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The Covid crisis accelerated the shift towards card use, with notes and coins making up slightly more of the transactions in 2019 at 20 percent.
But around 2.4 million people aged 65 and over-rely on cash to a “great extent” in their day-to-day life.
Card firms are abusing their dominant market position
Other vulnerable adults — including those who are homeless — also use physical money.
Many shoppers stopped using cash at the start of the pandemic over fears they were more likely to catch coronavirus while exchanging notes and coins.
Some shops avoided accepting cash from customers over similar concerns. But Bank of England research found the risk was low.
Debit or credit cards accounted for more than four in five pounds spent last year, the British Retail Consortium’s (BRC) payment survey shows. This is despite retailers incurring costs of more than £1billion to accept digital payments last year.
Andrew Cregan, payments policy advisor at the BRC, said: “The pandemic has accelerated the trend towards card payments.
“Basket sizes also rose, as customers made bigger, but fewer purchases. While cash use has declined, it remains vital for many who do not have access to other payment methods.”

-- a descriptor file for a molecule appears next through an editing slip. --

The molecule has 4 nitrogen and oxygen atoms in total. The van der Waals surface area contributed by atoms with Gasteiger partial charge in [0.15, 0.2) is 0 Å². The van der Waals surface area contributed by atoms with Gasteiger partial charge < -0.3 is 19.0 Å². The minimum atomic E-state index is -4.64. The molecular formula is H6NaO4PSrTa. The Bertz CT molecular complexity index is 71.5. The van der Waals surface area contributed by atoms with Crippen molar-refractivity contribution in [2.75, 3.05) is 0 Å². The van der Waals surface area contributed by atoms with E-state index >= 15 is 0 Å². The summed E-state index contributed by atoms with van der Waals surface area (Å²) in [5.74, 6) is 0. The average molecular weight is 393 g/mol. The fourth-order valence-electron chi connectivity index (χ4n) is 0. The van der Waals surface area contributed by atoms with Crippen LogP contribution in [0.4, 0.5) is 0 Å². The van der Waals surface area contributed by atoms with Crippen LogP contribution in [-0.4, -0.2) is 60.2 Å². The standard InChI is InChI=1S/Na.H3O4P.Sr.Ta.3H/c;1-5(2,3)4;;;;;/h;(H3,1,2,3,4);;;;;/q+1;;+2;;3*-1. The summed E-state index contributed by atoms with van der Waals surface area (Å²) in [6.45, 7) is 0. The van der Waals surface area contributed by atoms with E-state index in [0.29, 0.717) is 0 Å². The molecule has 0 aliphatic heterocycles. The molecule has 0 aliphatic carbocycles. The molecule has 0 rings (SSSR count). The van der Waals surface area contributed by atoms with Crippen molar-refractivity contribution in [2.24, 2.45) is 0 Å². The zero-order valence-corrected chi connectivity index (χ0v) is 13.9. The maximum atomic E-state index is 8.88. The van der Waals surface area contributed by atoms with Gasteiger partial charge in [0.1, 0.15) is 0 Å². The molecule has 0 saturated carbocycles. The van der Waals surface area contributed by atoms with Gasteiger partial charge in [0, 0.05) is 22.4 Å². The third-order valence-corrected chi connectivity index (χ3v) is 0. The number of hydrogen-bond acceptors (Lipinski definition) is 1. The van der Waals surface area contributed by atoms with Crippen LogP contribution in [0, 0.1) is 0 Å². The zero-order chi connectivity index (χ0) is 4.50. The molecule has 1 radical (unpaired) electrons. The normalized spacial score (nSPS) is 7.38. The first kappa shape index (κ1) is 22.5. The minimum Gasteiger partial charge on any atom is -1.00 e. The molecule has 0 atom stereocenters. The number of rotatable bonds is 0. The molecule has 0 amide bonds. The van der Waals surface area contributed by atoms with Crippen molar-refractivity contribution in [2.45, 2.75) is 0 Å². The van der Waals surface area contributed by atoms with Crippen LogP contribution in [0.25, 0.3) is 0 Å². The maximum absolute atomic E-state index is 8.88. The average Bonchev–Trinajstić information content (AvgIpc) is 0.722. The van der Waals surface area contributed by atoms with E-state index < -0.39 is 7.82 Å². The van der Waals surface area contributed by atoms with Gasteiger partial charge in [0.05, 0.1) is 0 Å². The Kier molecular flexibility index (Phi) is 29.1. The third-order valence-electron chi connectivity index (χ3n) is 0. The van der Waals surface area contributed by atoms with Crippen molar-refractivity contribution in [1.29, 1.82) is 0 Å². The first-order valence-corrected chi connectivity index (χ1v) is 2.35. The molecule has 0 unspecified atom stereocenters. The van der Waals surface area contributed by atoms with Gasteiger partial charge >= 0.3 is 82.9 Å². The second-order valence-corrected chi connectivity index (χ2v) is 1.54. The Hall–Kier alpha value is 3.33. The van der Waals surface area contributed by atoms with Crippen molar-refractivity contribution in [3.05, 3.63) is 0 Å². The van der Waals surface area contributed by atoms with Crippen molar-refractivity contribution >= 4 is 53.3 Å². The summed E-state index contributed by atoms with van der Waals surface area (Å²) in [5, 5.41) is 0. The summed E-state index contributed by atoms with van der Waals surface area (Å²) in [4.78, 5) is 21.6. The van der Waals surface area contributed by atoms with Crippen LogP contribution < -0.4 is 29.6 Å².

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Mr Cregan also called on ministers to challenge card companies’ punitive costs on retailers.
He said: “Despite the movement to card payments, retailers are being punished through the soaring cost of accepting such payments. Parliament needs to urgently intervene in this anticompetitive behaviour by regulating card scheme fees and abolishing interchange fees, both of which ultimately hurt consumers.
“Card firms are abusing their dominant market position and this must come to an end.”
The total number of transactions fell by 13 percent from £19.1billion in 2019 to £16.7billion in 2020 but consumers spent 20 percent more on average on each purchase.
The average shopping outing rose from £20.16 in 2019 to £24.15 in 2020.
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